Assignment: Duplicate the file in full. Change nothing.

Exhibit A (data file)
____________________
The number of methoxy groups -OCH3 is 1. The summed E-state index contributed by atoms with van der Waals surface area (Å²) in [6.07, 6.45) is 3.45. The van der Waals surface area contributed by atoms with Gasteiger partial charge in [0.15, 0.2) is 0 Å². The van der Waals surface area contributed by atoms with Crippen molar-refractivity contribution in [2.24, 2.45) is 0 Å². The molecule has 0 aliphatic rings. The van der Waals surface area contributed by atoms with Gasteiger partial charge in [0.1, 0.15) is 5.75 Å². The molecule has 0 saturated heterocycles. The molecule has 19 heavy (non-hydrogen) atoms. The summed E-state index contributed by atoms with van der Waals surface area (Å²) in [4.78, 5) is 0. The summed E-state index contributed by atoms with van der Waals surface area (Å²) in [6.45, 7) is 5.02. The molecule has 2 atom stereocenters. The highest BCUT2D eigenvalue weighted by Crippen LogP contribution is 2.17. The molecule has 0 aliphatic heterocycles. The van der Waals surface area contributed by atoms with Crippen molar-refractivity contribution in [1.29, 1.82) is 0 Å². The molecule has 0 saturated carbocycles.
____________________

The number of methoxy groups -OCH3 is 1. The summed E-state index contributed by atoms with van der Waals surface area (Å²) in [6.07, 6.45) is 3.45. The van der Waals surface area contributed by atoms with Gasteiger partial charge in [0.15, 0.2) is 0 Å². The van der Waals surface area contributed by atoms with Crippen molar-refractivity contribution in [2.24, 2.45) is 0 Å². The molecule has 0 aliphatic rings. The van der Waals surface area contributed by atoms with Gasteiger partial charge in [0.1, 0.15) is 5.75 Å². The molecule has 0 saturated heterocycles. The molecule has 19 heavy (non-hydrogen) atoms. The summed E-state index contributed by atoms with van der Waals surface area (Å²) in [4.78, 5) is 0. The summed E-state index contributed by atoms with van der Waals surface area (Å²) in [6.45, 7) is 5.02. The molecule has 2 atom stereocenters. The highest BCUT2D eigenvalue weighted by Crippen LogP contribution is 2.17. The molecule has 0 aliphatic heterocycles. The van der Waals surface area contributed by atoms with Crippen molar-refractivity contribution in [1.29, 1.82) is 0 Å². The molecule has 0 saturated carbocycles.